Without the right foundations, 300,000 new homes will simply not get built
When it comes to targets, human nature dictates that we are often drawn to one of two approaches: blind optimism, or relentless pessimism. There’s rarely a middle ground.
And so it is with the chancellor’s confidence that abolishing stamp duty for first-time buyers will deliver a 38 percent increase in annual housing delivery over the next 10 years, which itself remains an unexplained anomaly.
Don’t get me wrong, I welcome a stretch target. But we’re at risk of forgetting some very basic, and very important, facts. We simply don’t have the volumes of labour or the right planning system to deliver such a sea change, at least not overnight and in the coordinated way needed to overcome the current crisis in the housing market. And the longer the uncertainty over the availability of qualified labour persists, the further away from that target we are.
What can be done? Sadly, solving one of these issues is not in itself going to alleviate the problem. Proper, and rapid collaboration between government and the private sector is both urgent and essential. We need to clarify that companies can hire for the long term, from the UK, the EU and elsewhere; we need proper reform of the planning system to unlock land for development in the right places and for the right type of housing; and government must tangibly signal its support for developers, housing associations and others in enabling schemes to come forward, especially while the economic picture remains hazy.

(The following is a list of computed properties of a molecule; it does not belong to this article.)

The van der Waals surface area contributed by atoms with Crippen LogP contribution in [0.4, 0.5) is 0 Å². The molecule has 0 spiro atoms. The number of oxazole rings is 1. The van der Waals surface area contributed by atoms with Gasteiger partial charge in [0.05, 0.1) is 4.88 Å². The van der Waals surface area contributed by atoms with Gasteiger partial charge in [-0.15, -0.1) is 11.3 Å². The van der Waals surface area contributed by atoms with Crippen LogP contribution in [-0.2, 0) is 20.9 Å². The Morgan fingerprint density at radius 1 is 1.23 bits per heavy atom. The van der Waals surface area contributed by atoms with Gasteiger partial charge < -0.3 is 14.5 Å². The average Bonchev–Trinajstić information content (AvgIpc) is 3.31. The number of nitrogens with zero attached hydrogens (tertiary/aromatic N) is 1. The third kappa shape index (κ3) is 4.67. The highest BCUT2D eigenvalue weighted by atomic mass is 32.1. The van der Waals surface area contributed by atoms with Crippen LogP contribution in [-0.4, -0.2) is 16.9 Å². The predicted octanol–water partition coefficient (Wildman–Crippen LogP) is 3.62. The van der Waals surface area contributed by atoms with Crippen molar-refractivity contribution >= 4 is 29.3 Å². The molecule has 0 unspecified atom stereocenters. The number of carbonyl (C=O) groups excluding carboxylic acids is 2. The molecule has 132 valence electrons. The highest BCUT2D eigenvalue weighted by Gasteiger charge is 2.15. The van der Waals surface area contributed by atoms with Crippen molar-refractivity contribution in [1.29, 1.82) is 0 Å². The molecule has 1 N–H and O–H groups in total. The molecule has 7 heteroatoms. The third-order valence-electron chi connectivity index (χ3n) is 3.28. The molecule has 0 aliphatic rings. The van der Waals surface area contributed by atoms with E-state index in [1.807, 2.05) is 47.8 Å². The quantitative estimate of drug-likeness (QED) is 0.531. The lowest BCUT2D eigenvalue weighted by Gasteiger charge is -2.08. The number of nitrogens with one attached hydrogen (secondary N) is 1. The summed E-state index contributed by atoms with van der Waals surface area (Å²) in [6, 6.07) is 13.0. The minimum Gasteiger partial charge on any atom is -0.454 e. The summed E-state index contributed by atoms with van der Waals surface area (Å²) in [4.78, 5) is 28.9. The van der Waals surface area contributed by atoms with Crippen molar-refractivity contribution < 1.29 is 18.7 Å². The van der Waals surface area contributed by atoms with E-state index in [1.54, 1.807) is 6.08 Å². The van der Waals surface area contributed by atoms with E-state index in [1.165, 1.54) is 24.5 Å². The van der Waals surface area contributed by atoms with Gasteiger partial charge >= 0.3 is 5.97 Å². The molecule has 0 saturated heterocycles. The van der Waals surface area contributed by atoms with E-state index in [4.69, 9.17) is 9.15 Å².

The fact that we are still arguing over what constitutes ‘green belt’ and ‘brown belt’ is illustrative of the problem we face. As Nigel Wilson, chief executive of Legal & General, pointed out earlier this year, if just one percent of green belt (which is really brown belt) land was allocated for development, more than one million houses could be delivered on that area alone.
The chancellor’s target is currently not achievable. But it could be if we get these basic facts right. It is in all of our interests to do so. We cannot afford to waste any more time.